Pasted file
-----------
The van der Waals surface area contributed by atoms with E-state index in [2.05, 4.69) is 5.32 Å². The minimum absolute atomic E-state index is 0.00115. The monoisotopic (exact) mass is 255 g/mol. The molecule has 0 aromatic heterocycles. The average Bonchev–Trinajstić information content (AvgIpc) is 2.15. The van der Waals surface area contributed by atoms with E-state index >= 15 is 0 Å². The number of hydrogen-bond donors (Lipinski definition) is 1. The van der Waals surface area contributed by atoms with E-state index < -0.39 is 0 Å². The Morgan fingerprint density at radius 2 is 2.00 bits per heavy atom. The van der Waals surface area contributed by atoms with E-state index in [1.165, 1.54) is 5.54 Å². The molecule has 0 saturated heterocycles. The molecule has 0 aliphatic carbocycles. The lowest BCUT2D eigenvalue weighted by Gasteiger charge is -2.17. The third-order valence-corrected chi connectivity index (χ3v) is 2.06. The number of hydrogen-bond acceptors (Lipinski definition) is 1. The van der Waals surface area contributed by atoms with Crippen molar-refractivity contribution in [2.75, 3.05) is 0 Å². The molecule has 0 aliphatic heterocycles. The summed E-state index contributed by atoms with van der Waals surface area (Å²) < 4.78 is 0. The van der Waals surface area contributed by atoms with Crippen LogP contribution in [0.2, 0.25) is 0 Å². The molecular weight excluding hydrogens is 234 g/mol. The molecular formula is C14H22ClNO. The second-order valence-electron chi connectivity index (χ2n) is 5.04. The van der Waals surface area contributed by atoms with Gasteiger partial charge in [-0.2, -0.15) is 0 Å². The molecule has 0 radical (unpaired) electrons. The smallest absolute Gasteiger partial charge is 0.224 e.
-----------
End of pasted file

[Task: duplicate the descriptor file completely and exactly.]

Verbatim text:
The van der Waals surface area contributed by atoms with E-state index in [2.05, 4.69) is 5.32 Å². The minimum absolute atomic E-state index is 0.00115. The monoisotopic (exact) mass is 255 g/mol. The molecule has 0 aromatic heterocycles. The average Bonchev–Trinajstić information content (AvgIpc) is 2.15. The van der Waals surface area contributed by atoms with E-state index >= 15 is 0 Å². The number of hydrogen-bond donors (Lipinski definition) is 1. The van der Waals surface area contributed by atoms with E-state index < -0.39 is 0 Å². The Morgan fingerprint density at radius 2 is 2.00 bits per heavy atom. The van der Waals surface area contributed by atoms with E-state index in [1.165, 1.54) is 5.54 Å². The molecule has 0 saturated heterocycles. The molecule has 0 aliphatic carbocycles. The lowest BCUT2D eigenvalue weighted by Gasteiger charge is -2.17. The third-order valence-corrected chi connectivity index (χ3v) is 2.06. The number of hydrogen-bond acceptors (Lipinski definition) is 1. The van der Waals surface area contributed by atoms with Crippen molar-refractivity contribution in [2.75, 3.05) is 0 Å². The molecule has 0 aliphatic heterocycles. The summed E-state index contributed by atoms with van der Waals surface area (Å²) < 4.78 is 0. The van der Waals surface area contributed by atoms with Crippen LogP contribution in [0.2, 0.25) is 0 Å². The molecular weight excluding hydrogens is 234 g/mol. The molecular formula is C14H22ClNO. The second-order valence-electron chi connectivity index (χ2n) is 5.04. The van der Waals surface area contributed by atoms with Gasteiger partial charge in [-0.2, -0.15) is 0 Å². The molecule has 0 radical (unpaired) electrons. The smallest absolute Gasteiger partial charge is 0.224 e.